Did you know that since 1912 each Olympic host city has commissioned one or more posters to celebrate the hosting of the Games? Here’s our selection of (mainly vintage) posters created by contemporary artists for the Olympic Games.
Let’s start with the event of the year – the Tokyo 2020 Olympics. By the way, did you know that until 1948, art was an Olympic matter of judgment? Imagine meeting someone for the first time and hearing they’re on the Olympic team, only to learn that instead of running or swimming, they do their workout in front of the canvas! If you’re interested in some more history of the Olympic Games, this article is a great walkthrough.
Did you notice the reference to a famous The Great Wave off Kanagawa print by Katsushika Hokusai?
Rio de Janeiro 2016
Each edition of the Olympic Games results in the creation of some special posters, serving mainly advertising or communication purposes. Posters commonly feature symbols such as the Olympic torch, colorful Olympic rings, or site-specific mascots/pictograms or places.
The colorful Olympic rings are the symbol that makes the official posters immediately identifiable. They represent the union of five continents and the meeting of athletes from all nations. The Olympic rings first appeared in 1928. Since then they have been used as a unifying element on all promotional or official materials.
Although now there’s no real need to advertise the quadrennial Olympic event, during the early years of official contemporary games, the posters served an informational role. Radio or television ads directed to spectators and athletes were not officially used until the 1928 Amsterdam Olympics (radio ads) and 1936 Berlin Olympics (television ads). This meant that the promotion of the event relied mainly on print media. The official Olympics poster of 1912 was produced in 16 languages, which only shows how important international distribution was.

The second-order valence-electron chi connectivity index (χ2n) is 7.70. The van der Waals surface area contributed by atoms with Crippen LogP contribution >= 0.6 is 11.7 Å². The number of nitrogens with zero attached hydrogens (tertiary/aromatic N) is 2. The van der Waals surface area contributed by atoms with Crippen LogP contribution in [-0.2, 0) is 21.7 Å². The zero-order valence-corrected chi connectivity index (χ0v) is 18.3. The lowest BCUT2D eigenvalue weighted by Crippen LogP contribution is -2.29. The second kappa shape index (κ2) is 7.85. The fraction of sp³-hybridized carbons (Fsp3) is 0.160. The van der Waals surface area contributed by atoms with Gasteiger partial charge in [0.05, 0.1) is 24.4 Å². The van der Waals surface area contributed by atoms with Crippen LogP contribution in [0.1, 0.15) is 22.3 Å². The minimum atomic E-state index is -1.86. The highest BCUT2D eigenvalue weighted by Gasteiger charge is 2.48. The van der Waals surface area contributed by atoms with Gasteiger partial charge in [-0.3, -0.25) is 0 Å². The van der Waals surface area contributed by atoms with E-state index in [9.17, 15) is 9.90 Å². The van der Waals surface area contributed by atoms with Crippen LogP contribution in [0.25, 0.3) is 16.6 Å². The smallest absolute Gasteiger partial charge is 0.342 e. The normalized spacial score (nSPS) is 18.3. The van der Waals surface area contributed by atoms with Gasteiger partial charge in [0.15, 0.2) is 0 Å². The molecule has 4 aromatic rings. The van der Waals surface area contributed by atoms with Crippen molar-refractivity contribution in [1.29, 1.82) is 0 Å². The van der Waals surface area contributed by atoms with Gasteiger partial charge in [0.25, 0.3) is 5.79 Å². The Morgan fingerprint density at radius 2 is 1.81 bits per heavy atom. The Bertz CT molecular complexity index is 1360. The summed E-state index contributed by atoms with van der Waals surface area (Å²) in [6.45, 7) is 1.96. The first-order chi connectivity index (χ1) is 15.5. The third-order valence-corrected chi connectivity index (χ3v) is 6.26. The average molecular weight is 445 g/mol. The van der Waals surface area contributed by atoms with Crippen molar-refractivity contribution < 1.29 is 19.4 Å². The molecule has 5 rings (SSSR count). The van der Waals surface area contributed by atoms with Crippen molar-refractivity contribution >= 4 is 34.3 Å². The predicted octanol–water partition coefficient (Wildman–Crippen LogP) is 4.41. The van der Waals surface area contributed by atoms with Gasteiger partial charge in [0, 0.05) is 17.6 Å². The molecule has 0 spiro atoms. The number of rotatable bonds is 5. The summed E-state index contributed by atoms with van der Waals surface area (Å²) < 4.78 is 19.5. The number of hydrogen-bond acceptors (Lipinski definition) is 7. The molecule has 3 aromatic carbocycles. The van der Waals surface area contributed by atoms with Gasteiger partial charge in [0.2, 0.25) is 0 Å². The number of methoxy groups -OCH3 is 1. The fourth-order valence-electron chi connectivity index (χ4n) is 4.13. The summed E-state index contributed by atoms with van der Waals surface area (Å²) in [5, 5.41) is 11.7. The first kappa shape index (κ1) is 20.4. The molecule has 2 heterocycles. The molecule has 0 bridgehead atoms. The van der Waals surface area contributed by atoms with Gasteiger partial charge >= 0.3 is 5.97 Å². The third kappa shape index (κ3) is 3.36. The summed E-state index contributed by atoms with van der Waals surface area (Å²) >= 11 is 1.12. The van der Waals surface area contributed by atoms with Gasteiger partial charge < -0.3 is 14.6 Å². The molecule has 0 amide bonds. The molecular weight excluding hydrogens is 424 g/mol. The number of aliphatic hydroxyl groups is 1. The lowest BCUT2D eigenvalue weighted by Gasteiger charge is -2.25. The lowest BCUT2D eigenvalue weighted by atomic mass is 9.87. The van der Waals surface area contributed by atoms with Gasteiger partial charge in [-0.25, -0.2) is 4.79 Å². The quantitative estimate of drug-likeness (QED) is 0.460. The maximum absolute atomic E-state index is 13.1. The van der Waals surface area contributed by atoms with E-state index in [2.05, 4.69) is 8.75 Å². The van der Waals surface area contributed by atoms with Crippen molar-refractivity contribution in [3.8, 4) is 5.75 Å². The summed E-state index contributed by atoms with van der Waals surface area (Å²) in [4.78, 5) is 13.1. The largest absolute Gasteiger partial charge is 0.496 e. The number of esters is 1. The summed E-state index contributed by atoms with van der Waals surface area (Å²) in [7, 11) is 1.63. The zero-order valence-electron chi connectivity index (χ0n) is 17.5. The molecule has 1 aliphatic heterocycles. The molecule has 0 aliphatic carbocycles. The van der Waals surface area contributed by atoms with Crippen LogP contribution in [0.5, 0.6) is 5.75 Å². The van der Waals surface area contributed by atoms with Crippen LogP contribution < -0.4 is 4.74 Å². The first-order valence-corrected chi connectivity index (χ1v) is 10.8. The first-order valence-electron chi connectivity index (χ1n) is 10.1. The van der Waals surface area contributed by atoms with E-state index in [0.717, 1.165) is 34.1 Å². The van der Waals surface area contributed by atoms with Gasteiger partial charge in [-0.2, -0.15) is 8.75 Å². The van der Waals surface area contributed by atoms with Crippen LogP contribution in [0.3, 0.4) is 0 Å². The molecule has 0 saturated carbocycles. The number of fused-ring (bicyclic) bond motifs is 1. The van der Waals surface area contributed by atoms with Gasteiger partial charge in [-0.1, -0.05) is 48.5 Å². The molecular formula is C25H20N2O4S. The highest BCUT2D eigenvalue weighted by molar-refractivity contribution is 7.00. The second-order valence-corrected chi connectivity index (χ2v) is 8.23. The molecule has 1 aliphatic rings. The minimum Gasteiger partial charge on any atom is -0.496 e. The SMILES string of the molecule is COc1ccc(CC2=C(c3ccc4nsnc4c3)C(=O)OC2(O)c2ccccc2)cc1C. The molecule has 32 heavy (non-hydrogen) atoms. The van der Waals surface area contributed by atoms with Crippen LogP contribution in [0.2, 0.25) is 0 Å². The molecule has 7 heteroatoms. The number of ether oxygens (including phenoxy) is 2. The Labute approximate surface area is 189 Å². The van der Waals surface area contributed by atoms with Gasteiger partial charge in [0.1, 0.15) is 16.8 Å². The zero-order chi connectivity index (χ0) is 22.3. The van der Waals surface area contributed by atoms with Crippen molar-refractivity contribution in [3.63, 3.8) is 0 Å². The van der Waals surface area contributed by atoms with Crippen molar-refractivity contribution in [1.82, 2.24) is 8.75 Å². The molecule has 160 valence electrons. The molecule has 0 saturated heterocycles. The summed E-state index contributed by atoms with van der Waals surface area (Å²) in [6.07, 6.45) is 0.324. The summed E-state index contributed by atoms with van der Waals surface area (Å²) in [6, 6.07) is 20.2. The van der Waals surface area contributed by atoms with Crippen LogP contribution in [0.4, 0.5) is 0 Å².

As already mentioned, there’s no real need to put the exact dates or geographical locations on the posters. These designs currently serve a traditional role, giving contemporary local artists a chance to shine. Browsing through the collections of Olympic posters is indeed a great opportunity to see the evolution of design throughout the years, and national themes or styles.
These Barcelona Olympics posters are a great example of “national” themes. Doesn’t this poster give you an instant Joan Miró feeling?
This Olympic poster promoting the games in Berlin has a strong nationalistic vibe. Look at the year – it’s not a coincidence. The figure of an athlete wearing an olive crown (traditionally worn by the victor in ancient Roman Olympic games) makes a gesture similar to the Nazi salute above the Brandenburg Gate in Berlin. This design only echoes the time and is similar to political posters produced in the late 1930s.
This poster for the Stockholm Olympics in 1921 caused a huge controversy due to the nude male figure in the front (the “strategically” placed ribbons were added later as partial censorship). It was even banned in several countries!
Which of these Olympic posters is your favorite? Let us know in the comments 🙂
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